Coal Age

JUN 2019

Coal Age Magazine - For more than 100 years, Coal Age has been the magazine that readers can trust for guidance and insight on this important industry.

Issue link:

Contents of this Issue


Page 45 of 51

44 June 2019 product news continued bility of steel with the superior abra- sion resistance of ceramics. The result is a lighter weight, yet stronger wear panel that is ideal for smaller lump sizes than the original FerroCer. Weighing just 2.8 kg (6.1 lb) each means they are perfect for areas that require light weight wear panels, such as reclaimer buckets and screen boxes. "The on-site results from Ferro- Cer have been beyond impressive — frequently lasting 10 times longer than the previous market-leading solution and often beyond a full year in high material flow and high im- pact zones. We examined the reasons for this success and how we could use the same unique composition of multiple materials in other areas of the mine. For instance, by reduc- ing the depth of the panel to 22 mm, compared to FerroCer's 44 mm, we came up with a lighter-weight, more versatile panel that could meet and surpass the wear demands of areas with more abrasion or moderate im- pact," said Danny Baric, global prod- uct line manager, wear solutions, for FLSmidth. "With FerroCer Impact and FerroCer 22, we now have two incredible products that will slash downtime and avoid unnecessary production stoppages." The extended wear time provid- ed by FerroCer 22 not only provides longer life and reduces the need for shutdowns to replace them but, due to their decreased weight, they re- duce the load on equipment, mean- ing longer overall equipment life. Yet, FerroCer 22 panels generally cost less than half the price of com- petitors' panels. FerroCer 22 panels meet all safe- ty regulations for size and weight, and can be lifted by one person. Their compact shape makes them safe and easy to install using only standard hand tools, thus improving workplace safety. Each panel attach- es using just a single bolt and nut. Automatic Grease Lubrication System for Backstops Marland Clutch recently introduced an automatic grease lubrication sys- tem designed to eliminate the need to manually grease the labyrinth seals of Marland BCMA backstops. In many instances, the backstops are located in difficult-to-reach ar- eas making regular grease mainte- nance very difficult. By installing the new automatic lubrication sys- tem, regular grease maintenance is performed, but no longer requires maintenance personnel to be di- rectly involved in this critical dai- ly process. In fact, the large grease capacity of the system allows for six months or more between refills. The automatic system is de- signed to provide regularly sched- uled injections of the proper vol- ume of grease into the labyrinth seal to maintain a fresh grease barrier that protects the oil seals from out- side contaminants and extends seal life. This automated process pro- vides the highest level of protection against external contaminants as- suring years of service life. The system can be linked to Mar- land's new Smart Marland condition monitoring system for an additional layer of protection. Intrinsically Safe Probes The SENTURION X Range of prox- imity probe systems has obtained ATEX, IECEx and PESO certification. Compliant to the API 670 standard, these intrinsically safe probes are ideal for non-contact measurement of shaft vibration position, position and speed in hazardous areas where potentially explosive gases or dusts are present. Typical will be on many types of critical and reciprocating machines, such as turbines, pumps, compres- sors, fans, motors and gearboxes. The versatility of eddy current proximity probes means they can be used for numerous critical mea- surements such as relative shaft vi- bration and eccentricity, axial shaft position, thrust wear, differential expansion, shaft speed, over-speed, phase reference, reverse rotation, and rod-drop monitoring (rider band wear on reciprocating com- pressors). Measurement ranges are from 2.5 mm up to 30 mm.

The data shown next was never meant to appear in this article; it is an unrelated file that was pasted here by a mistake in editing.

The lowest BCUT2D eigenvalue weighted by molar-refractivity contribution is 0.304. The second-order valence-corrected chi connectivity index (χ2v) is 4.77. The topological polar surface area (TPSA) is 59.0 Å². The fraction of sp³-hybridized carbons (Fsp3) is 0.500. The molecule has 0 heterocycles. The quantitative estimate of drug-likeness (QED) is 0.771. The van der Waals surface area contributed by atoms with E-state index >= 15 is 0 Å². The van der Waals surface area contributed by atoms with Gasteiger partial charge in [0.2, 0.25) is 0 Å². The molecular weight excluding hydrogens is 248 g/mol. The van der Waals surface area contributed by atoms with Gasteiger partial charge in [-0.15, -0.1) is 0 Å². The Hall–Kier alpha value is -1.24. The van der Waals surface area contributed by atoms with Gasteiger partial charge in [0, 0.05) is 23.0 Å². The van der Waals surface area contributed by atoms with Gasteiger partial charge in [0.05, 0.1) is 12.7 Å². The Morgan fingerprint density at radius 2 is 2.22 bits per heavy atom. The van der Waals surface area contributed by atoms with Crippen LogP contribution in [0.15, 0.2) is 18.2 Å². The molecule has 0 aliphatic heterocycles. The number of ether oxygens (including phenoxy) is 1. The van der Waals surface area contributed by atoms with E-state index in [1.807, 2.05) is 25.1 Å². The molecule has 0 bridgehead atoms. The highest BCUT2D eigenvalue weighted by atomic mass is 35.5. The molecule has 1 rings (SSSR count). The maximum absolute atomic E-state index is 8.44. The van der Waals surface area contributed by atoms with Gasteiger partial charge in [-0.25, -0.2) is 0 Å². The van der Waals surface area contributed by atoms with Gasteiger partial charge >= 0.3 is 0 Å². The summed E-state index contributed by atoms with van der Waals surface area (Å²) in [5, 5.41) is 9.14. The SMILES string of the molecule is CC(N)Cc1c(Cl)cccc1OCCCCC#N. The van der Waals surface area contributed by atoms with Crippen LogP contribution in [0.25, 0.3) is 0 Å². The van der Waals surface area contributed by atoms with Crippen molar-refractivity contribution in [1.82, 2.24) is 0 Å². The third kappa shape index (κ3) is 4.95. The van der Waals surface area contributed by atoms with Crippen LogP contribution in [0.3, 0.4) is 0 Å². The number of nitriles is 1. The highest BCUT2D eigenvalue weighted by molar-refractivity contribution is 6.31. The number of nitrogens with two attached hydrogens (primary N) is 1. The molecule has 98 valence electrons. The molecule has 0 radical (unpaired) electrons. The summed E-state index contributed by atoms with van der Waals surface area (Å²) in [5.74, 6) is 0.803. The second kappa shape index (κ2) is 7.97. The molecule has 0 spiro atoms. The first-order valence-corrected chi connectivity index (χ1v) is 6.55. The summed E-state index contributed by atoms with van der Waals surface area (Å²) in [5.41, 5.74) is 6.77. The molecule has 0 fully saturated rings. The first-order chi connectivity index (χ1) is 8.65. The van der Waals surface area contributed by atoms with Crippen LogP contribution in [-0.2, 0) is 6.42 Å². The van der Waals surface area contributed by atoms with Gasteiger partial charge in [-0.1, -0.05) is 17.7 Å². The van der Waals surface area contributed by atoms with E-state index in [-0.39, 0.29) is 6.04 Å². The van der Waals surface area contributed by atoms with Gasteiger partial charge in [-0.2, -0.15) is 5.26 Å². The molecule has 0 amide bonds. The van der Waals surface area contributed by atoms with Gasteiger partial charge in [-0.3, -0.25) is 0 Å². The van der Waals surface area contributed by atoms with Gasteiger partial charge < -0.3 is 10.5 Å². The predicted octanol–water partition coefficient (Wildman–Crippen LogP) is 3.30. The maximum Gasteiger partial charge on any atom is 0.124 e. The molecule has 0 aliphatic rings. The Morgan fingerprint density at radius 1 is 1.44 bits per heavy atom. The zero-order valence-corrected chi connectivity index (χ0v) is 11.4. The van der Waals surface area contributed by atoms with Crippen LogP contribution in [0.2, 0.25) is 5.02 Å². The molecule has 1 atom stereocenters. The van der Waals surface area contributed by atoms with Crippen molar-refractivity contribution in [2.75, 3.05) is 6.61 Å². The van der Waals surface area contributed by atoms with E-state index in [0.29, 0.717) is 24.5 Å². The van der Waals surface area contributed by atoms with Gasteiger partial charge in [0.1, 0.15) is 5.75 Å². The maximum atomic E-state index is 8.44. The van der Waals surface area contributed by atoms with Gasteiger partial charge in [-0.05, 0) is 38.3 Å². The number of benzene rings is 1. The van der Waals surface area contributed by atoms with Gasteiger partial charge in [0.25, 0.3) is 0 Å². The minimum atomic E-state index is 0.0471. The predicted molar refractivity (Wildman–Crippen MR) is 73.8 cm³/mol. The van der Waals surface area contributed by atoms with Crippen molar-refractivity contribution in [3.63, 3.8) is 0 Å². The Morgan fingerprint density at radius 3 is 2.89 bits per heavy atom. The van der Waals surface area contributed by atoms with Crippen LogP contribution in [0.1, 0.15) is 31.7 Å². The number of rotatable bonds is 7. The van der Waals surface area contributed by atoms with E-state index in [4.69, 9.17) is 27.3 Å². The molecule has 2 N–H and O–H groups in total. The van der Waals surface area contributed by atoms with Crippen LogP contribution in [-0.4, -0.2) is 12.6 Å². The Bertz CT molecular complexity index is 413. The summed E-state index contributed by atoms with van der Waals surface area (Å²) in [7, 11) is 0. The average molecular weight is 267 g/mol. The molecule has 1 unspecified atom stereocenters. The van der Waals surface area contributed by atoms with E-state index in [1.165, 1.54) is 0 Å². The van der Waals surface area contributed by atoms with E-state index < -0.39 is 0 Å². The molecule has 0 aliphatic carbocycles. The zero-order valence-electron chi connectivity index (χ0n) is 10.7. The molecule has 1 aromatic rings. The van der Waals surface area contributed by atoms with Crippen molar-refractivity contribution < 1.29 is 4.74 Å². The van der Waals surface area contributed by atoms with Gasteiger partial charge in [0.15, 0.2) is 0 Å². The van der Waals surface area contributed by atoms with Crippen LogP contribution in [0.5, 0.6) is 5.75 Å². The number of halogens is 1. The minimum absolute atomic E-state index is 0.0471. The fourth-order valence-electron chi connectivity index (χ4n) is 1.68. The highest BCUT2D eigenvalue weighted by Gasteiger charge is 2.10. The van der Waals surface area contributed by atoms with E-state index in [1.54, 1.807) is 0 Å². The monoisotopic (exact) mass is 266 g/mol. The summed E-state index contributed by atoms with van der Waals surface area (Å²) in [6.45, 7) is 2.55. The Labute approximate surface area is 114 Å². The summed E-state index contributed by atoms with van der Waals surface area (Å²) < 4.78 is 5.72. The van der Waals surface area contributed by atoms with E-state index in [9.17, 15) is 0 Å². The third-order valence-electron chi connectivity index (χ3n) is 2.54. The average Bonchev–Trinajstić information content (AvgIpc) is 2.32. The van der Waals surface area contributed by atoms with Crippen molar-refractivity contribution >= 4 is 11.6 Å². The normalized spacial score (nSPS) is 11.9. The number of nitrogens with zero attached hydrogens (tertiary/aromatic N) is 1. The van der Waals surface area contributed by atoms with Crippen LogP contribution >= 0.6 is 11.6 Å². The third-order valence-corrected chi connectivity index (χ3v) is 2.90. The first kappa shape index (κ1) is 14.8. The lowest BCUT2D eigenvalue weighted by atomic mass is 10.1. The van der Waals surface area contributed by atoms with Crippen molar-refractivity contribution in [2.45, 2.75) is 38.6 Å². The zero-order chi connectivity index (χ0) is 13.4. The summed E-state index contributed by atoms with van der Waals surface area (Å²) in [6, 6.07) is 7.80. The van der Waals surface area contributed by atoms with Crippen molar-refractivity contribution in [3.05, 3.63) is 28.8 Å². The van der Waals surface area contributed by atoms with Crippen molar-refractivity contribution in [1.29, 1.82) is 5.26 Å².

Articles in this issue

Links on this page

Archives of this issue

view archives of Coal Age - JUN 2019